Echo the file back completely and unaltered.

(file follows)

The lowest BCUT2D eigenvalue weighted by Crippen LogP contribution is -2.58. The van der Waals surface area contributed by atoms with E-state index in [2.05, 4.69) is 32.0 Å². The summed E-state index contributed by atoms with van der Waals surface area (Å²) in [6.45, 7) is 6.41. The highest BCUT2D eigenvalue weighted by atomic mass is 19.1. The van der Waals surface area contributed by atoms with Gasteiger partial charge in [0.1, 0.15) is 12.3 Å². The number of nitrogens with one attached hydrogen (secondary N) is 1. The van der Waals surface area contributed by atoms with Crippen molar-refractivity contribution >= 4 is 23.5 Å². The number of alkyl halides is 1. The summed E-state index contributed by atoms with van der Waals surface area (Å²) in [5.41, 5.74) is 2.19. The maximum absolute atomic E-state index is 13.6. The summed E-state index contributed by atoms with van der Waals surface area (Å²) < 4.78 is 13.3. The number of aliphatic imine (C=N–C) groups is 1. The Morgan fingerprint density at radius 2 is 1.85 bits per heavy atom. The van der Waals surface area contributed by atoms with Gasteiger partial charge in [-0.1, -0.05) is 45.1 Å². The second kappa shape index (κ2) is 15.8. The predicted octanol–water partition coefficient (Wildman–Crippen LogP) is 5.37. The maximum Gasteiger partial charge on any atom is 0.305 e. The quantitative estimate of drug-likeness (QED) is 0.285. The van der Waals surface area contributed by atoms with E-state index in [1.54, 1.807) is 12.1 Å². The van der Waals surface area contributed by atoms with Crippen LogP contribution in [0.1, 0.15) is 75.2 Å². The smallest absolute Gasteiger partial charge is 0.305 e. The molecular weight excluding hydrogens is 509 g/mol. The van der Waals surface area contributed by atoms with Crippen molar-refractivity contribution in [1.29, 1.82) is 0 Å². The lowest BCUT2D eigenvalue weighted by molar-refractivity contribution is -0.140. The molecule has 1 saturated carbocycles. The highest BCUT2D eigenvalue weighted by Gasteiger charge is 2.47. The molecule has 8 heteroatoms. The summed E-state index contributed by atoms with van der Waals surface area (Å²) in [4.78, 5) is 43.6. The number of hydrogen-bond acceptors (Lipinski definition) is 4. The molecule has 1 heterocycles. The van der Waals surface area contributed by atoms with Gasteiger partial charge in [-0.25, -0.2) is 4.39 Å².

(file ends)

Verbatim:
The lowest BCUT2D eigenvalue weighted by Crippen LogP contribution is -2.58. The van der Waals surface area contributed by atoms with E-state index in [2.05, 4.69) is 32.0 Å². The summed E-state index contributed by atoms with van der Waals surface area (Å²) in [6.45, 7) is 6.41. The highest BCUT2D eigenvalue weighted by atomic mass is 19.1. The van der Waals surface area contributed by atoms with Gasteiger partial charge in [0.1, 0.15) is 12.3 Å². The number of nitrogens with one attached hydrogen (secondary N) is 1. The van der Waals surface area contributed by atoms with Crippen molar-refractivity contribution >= 4 is 23.5 Å². The number of alkyl halides is 1. The summed E-state index contributed by atoms with van der Waals surface area (Å²) in [5.41, 5.74) is 2.19. The maximum absolute atomic E-state index is 13.6. The summed E-state index contributed by atoms with van der Waals surface area (Å²) < 4.78 is 13.3. The number of aliphatic imine (C=N–C) groups is 1. The Morgan fingerprint density at radius 2 is 1.85 bits per heavy atom. The van der Waals surface area contributed by atoms with Gasteiger partial charge in [-0.1, -0.05) is 45.1 Å². The second kappa shape index (κ2) is 15.8. The predicted octanol–water partition coefficient (Wildman–Crippen LogP) is 5.37. The maximum Gasteiger partial charge on any atom is 0.305 e. The quantitative estimate of drug-likeness (QED) is 0.285. The van der Waals surface area contributed by atoms with E-state index in [1.54, 1.807) is 12.1 Å². The van der Waals surface area contributed by atoms with Crippen LogP contribution in [0.1, 0.15) is 75.2 Å². The smallest absolute Gasteiger partial charge is 0.305 e. The molecular weight excluding hydrogens is 509 g/mol. The van der Waals surface area contributed by atoms with Crippen molar-refractivity contribution in [1.29, 1.82) is 0 Å². The lowest BCUT2D eigenvalue weighted by molar-refractivity contribution is -0.140. The molecule has 1 saturated carbocycles. The highest BCUT2D eigenvalue weighted by Gasteiger charge is 2.47. The molecule has 8 heteroatoms. The summed E-state index contributed by atoms with van der Waals surface area (Å²) in [4.78, 5) is 43.6. The number of hydrogen-bond acceptors (Lipinski definition) is 4. The molecule has 1 heterocycles. The van der Waals surface area contributed by atoms with Gasteiger partial charge in [-0.25, -0.2) is 4.39 Å².